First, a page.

Zachman Framework Certification No Longer Valid?!

Gartner is reporting that after almost 30 years of being the de facto Enterprise Architecture framework for government, aerospace, and other large scale enterprises the Zachman Framework has collapsed as John Zachman is retiring.

At first glance, it appears that John A Zachman is closing up shop and about to retire, having severed his business partnerships, and appearances are that his son, John P Zachman, will take over the IP trademarks and, as alleged by a former business partner Stan Locke, seek to place the Zachman IP within a COTS package.

A second, and more penetrating glance, into the actual lawsuit itself reveals alleged deceptive practices by the defendant, Stan Locke, and claims of serious and reprehensible actions that are alleged to damage the brand of Zachman.

The capitulation by the defendant in a surprising lawsuit, Stan Locke, will not resolve the concerns or Zachman brand ownership concerns as the damage has already occurred.  This, in turn, raises questions about how the Zachman brand will  regain control after relinquishing that control for so long.

What does this mean for Enterprise Architects that have spent their time, energy and significant financial resources getting certified and becoming practitioners in the EA field?  Based on the current state, it is not clear how this will be sorted out.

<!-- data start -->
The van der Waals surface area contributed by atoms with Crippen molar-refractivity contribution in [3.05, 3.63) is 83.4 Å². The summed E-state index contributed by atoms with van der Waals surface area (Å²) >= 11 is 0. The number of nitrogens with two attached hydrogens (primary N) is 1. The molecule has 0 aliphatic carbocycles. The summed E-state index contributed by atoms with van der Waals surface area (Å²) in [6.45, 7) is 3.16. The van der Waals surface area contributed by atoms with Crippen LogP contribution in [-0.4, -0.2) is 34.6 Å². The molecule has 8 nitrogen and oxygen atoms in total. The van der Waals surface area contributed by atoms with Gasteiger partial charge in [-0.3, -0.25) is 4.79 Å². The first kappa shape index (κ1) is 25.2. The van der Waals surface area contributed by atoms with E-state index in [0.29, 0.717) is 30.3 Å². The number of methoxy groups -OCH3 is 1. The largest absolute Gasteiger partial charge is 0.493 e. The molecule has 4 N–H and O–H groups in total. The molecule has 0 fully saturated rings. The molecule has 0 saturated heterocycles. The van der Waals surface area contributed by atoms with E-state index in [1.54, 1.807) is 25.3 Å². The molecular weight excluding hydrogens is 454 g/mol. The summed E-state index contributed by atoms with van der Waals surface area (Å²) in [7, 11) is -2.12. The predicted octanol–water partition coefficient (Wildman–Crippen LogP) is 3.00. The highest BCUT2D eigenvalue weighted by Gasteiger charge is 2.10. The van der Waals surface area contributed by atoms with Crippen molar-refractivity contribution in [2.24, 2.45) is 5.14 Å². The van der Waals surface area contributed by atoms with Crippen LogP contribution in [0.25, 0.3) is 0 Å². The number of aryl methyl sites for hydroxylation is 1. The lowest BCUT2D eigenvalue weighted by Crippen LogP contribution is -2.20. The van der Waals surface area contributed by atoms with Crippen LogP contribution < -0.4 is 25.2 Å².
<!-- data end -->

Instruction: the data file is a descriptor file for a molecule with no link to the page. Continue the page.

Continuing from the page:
As of right now, certification programs have been suspended, John Zachman is exiting the business and the entire framework is now surrounded by legal troubles over who controls the brand, the IP, etc.

Wednesday, September 8, 2010

Copying Data from Project 2010 to Word is Actually Worse than 2007

In Project 2007, copying data from Project to Word was quite painful, resulting in some funky formatting that was hard coded to whatever colors, fonts, etc. you had in your project file.  In addition, when you copied dates, the default format was 9/8/2010 12:00pm which unless your plan is VERY time sensitive is not typically want you want to show in a word document.

So in Project 2010, the Microsoft team seems to have fixed some things but broken others in an effort to improve these problems in 2007.

So take this dummy project plan I created:

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I want to move this into Word so that I can include it in a Statement of Work, Project Charter, etc.  What I want is this data in a simple table – I don’t need GANTT charts or anything else…just a basic list of tasks and durations.

So now if I copy this into Word, this is what I get: